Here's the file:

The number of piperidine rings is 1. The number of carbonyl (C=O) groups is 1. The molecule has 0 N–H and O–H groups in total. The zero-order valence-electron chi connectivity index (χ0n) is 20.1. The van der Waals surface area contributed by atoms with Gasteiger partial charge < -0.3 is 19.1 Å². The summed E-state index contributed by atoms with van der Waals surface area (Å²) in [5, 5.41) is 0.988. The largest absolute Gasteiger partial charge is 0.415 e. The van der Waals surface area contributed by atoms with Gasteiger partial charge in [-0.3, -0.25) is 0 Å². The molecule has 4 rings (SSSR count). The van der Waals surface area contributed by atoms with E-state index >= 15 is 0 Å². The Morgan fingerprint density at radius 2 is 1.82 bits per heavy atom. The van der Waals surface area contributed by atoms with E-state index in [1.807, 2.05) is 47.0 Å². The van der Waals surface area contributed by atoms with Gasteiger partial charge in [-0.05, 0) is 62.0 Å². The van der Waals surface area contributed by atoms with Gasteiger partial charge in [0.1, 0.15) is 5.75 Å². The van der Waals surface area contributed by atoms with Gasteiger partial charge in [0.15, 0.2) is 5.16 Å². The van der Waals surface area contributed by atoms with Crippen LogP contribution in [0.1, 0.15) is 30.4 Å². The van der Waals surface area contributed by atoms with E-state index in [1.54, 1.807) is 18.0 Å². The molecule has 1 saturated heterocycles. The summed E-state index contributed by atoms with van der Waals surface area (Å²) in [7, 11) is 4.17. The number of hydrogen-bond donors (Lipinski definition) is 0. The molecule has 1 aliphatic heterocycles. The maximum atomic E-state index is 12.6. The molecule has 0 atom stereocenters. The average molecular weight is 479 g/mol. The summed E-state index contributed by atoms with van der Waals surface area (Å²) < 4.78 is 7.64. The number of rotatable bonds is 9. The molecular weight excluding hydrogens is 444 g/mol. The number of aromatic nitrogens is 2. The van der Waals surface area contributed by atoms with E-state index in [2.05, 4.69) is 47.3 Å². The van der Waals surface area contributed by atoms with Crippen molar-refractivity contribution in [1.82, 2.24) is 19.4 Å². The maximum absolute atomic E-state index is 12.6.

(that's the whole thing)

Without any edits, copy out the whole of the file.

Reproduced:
The number of piperidine rings is 1. The number of carbonyl (C=O) groups is 1. The molecule has 0 N–H and O–H groups in total. The zero-order valence-electron chi connectivity index (χ0n) is 20.1. The van der Waals surface area contributed by atoms with Gasteiger partial charge < -0.3 is 19.1 Å². The summed E-state index contributed by atoms with van der Waals surface area (Å²) in [5, 5.41) is 0.988. The largest absolute Gasteiger partial charge is 0.415 e. The van der Waals surface area contributed by atoms with Gasteiger partial charge in [-0.3, -0.25) is 0 Å². The molecule has 4 rings (SSSR count). The van der Waals surface area contributed by atoms with E-state index >= 15 is 0 Å². The Morgan fingerprint density at radius 2 is 1.82 bits per heavy atom. The van der Waals surface area contributed by atoms with E-state index in [1.807, 2.05) is 47.0 Å². The van der Waals surface area contributed by atoms with Gasteiger partial charge in [-0.05, 0) is 62.0 Å². The van der Waals surface area contributed by atoms with Gasteiger partial charge in [0.1, 0.15) is 5.75 Å². The van der Waals surface area contributed by atoms with Gasteiger partial charge in [0.15, 0.2) is 5.16 Å². The van der Waals surface area contributed by atoms with Crippen LogP contribution in [0.1, 0.15) is 30.4 Å². The van der Waals surface area contributed by atoms with E-state index in [1.54, 1.807) is 18.0 Å². The molecule has 1 saturated heterocycles. The summed E-state index contributed by atoms with van der Waals surface area (Å²) in [7, 11) is 4.17. The number of hydrogen-bond donors (Lipinski definition) is 0. The molecule has 1 aliphatic heterocycles. The maximum atomic E-state index is 12.6. The molecule has 0 atom stereocenters. The average molecular weight is 479 g/mol. The summed E-state index contributed by atoms with van der Waals surface area (Å²) < 4.78 is 7.64. The number of rotatable bonds is 9. The molecular weight excluding hydrogens is 444 g/mol. The number of aromatic nitrogens is 2. The van der Waals surface area contributed by atoms with E-state index in [2.05, 4.69) is 47.3 Å². The van der Waals surface area contributed by atoms with Crippen molar-refractivity contribution in [1.82, 2.24) is 19.4 Å². The maximum absolute atomic E-state index is 12.6.